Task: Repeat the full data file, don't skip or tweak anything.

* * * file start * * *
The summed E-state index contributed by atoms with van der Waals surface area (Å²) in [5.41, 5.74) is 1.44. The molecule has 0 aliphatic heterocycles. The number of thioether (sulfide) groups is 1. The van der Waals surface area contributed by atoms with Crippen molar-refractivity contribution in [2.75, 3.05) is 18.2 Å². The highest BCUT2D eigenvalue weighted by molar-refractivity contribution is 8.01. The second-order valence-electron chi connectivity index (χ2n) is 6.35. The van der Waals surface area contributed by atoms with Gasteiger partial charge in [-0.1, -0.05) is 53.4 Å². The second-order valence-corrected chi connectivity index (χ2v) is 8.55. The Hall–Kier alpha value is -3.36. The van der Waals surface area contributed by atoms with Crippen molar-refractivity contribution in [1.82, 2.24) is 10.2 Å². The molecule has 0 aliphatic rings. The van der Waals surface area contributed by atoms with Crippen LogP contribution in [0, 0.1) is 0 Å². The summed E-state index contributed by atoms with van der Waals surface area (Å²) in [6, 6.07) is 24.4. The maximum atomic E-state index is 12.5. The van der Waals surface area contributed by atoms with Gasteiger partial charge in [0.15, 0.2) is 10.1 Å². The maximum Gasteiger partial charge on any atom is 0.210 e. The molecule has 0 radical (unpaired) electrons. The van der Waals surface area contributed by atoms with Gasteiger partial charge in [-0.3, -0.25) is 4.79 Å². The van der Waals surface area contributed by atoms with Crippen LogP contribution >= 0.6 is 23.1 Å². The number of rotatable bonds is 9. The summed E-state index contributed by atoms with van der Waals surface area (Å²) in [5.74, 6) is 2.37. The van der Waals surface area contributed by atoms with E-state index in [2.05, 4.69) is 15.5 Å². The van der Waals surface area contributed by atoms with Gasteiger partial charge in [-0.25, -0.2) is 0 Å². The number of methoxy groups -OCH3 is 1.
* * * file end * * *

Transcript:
The summed E-state index contributed by atoms with van der Waals surface area (Å²) in [5.41, 5.74) is 1.44. The molecule has 0 aliphatic heterocycles. The number of thioether (sulfide) groups is 1. The van der Waals surface area contributed by atoms with Crippen molar-refractivity contribution in [2.75, 3.05) is 18.2 Å². The highest BCUT2D eigenvalue weighted by molar-refractivity contribution is 8.01. The second-order valence-electron chi connectivity index (χ2n) is 6.35. The van der Waals surface area contributed by atoms with Gasteiger partial charge in [-0.1, -0.05) is 53.4 Å². The second-order valence-corrected chi connectivity index (χ2v) is 8.55. The Hall–Kier alpha value is -3.36. The van der Waals surface area contributed by atoms with Crippen molar-refractivity contribution in [1.82, 2.24) is 10.2 Å². The molecule has 0 aliphatic rings. The van der Waals surface area contributed by atoms with Crippen LogP contribution in [0, 0.1) is 0 Å². The summed E-state index contributed by atoms with van der Waals surface area (Å²) in [6, 6.07) is 24.4. The maximum atomic E-state index is 12.5. The van der Waals surface area contributed by atoms with Gasteiger partial charge in [0.15, 0.2) is 10.1 Å². The maximum Gasteiger partial charge on any atom is 0.210 e. The molecule has 0 radical (unpaired) electrons. The van der Waals surface area contributed by atoms with Gasteiger partial charge in [-0.3, -0.25) is 4.79 Å². The van der Waals surface area contributed by atoms with Crippen LogP contribution >= 0.6 is 23.1 Å². The number of rotatable bonds is 9. The summed E-state index contributed by atoms with van der Waals surface area (Å²) in [5.74, 6) is 2.37. The van der Waals surface area contributed by atoms with E-state index in [2.05, 4.69) is 15.5 Å². The van der Waals surface area contributed by atoms with Gasteiger partial charge in [-0.25, -0.2) is 0 Å². The number of methoxy groups -OCH3 is 1.